The style of your running shoes isn’t just making a fashion statement. It may be controlling the way you run and setting you up for injuries down the road.
That’s what researchers at the University of Kansas Hospital found when they put a dozen high school athletes through their paces on a treadmill.
When the teens ran barefoot or in flat-soled racing shoes, they generally landed on the front halves of their feet, the researchers say. But when the young athletes put on standard-issue running shoes with thick, cushioned heels, they instantly switched to a radically different gait, striking the treadmills with their heels.
Although there is no direct evidence that landing on your heels when you run leads to long-term injury, some experts say that running this way may over time increase wear and tear to knees and hips.
“It may be more natural to land on your forefoot. It’s uncomfortable to land on your heel,” said Scott Mullen, the sports medicine specialist who co-authored the study. “But there’s something in the makeup of the (cushioned) shoe that promotes that kind of heel strike.”
Mullen presented his findings in Chicago at the annual meeting of the American Academy of Orthopaedic Surgeons. The study will be published in the Journal of Pediatric Orthopaedics.
Mullen, a marathoner and triathlete, put the teens on a treadmill to add some perspective to the growing reaction among runners against thick-heeled shoes. In fact, the relative merits of different shoe soles have become a regular topic of debate in recent years.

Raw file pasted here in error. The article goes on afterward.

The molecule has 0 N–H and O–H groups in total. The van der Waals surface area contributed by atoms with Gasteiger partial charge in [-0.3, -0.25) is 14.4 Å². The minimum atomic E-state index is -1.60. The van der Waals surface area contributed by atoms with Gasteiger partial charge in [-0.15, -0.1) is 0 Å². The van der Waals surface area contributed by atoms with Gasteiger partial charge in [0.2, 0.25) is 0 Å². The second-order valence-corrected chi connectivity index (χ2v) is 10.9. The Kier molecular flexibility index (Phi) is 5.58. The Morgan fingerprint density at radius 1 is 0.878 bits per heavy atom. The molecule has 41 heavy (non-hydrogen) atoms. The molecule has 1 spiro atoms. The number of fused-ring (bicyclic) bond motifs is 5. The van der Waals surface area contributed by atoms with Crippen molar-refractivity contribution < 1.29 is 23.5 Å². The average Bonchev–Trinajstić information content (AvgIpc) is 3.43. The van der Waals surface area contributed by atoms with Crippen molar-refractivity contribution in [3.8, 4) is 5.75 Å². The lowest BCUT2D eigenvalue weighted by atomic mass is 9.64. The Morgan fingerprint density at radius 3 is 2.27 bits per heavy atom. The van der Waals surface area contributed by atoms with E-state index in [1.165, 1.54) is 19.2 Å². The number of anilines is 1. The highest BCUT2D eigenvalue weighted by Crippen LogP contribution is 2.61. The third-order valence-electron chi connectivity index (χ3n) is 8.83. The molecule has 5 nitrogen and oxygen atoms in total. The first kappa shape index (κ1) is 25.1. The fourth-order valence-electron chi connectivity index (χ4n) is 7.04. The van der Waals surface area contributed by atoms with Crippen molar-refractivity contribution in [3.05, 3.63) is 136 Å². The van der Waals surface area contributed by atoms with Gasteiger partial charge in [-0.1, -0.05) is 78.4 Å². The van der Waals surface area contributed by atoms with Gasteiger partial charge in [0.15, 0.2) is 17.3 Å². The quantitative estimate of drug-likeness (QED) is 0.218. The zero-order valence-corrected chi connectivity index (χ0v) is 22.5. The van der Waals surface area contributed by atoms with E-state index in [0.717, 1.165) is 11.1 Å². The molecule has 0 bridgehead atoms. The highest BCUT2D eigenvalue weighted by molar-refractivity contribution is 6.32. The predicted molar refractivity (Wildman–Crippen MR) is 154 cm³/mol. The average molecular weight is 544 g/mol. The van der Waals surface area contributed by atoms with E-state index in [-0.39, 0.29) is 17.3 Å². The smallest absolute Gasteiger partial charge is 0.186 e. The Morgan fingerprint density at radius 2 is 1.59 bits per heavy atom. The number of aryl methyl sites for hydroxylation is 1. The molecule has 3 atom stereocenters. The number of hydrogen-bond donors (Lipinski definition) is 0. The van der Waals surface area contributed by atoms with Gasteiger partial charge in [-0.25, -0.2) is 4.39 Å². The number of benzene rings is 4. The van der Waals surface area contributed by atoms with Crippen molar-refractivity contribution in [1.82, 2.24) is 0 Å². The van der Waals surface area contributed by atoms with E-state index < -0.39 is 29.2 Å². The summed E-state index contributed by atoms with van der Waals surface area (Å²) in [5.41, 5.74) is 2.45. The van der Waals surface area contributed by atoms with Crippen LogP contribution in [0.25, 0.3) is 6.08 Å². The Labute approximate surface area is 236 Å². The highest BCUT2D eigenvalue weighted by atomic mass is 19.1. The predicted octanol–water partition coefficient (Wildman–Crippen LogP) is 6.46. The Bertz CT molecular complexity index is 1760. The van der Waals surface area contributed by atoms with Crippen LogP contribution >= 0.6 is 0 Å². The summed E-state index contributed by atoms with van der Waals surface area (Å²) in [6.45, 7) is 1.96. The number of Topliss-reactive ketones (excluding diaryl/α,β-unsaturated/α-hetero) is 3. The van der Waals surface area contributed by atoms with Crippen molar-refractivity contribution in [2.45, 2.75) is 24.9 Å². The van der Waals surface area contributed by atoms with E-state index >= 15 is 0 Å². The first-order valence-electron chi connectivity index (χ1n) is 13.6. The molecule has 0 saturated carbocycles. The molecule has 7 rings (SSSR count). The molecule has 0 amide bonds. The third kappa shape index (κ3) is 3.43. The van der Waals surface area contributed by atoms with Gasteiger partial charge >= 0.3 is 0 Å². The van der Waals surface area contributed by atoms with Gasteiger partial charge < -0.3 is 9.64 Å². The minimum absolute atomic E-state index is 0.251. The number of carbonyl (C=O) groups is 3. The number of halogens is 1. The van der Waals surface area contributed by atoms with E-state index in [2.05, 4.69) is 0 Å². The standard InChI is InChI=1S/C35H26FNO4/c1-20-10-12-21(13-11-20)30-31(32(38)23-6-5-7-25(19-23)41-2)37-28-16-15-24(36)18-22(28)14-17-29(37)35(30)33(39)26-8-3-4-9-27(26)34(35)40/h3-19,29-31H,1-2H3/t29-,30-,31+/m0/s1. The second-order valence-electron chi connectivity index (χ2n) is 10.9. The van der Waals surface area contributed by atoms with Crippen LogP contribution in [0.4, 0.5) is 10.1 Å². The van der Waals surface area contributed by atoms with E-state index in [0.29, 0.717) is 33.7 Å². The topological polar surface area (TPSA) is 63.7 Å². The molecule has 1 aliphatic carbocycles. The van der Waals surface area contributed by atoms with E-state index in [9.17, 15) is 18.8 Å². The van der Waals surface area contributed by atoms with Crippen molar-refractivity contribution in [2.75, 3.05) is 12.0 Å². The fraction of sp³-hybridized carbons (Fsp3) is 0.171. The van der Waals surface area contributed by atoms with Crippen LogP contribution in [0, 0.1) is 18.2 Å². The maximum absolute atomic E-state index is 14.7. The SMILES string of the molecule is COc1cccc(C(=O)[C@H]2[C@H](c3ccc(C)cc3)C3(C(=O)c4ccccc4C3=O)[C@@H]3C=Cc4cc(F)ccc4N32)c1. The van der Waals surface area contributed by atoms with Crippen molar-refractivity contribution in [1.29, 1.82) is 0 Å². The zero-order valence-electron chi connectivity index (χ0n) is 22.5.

Barefoot running or running in “minimalistic” shoes with as little as a third of an inch between the sole of the foot and the ground has become popular as a more “natural” way to run. The idea was promoted by the 2009 best-selling book “Born to Run,” about the Tarahumara Indians of Mexico, who run for hundreds of miles without injury wearing thin-soled sandals.
The injury-prevention message has also been fueled by some research findings, including a Harvard study from 2010 that looked at runners in Kenya. The researchers found that even on hard surfaces, barefoot runners who landed on their forefeet gave their bodies less of a jolt than did runners who wore shoes and landed on their heels.
Shoe companies, which had been adding padding to their products since they debuted in the 1970s, changed course. They have come out with shoes that minimize the difference in the thickness of the heel and sole of the shoe.
Mullen wanted to see how the different kinds of shoes affected young athletes who hadn’t settled on a running style.
His subjects were six boys and six girls ranging in age from 13 to 18 who were recruited from local track teams. They took turns on a treadmill that was surrounded by 12 infrared cameras recording motion in three dimensions from markers attached to their feet, ankles and knees.
Each did short runs at different speeds going barefoot, wearing the conventional cushioned-heel running shoes most of them used for training or wearing racing flats with little or no heel elevation.
In the cushioned shoes, runners landed on their heels 70 percent of the time. But in track flats, they hit heel-first less than 35 percent of the time, and barefoot 30 percent of the time.
“Simply by changing their footwear, the runners’ foot strike would change,” Mullen said. “When they ran in the cushioned heel of an average running shoe – even when running a five-minute mile – the athletes landed on their heel first.”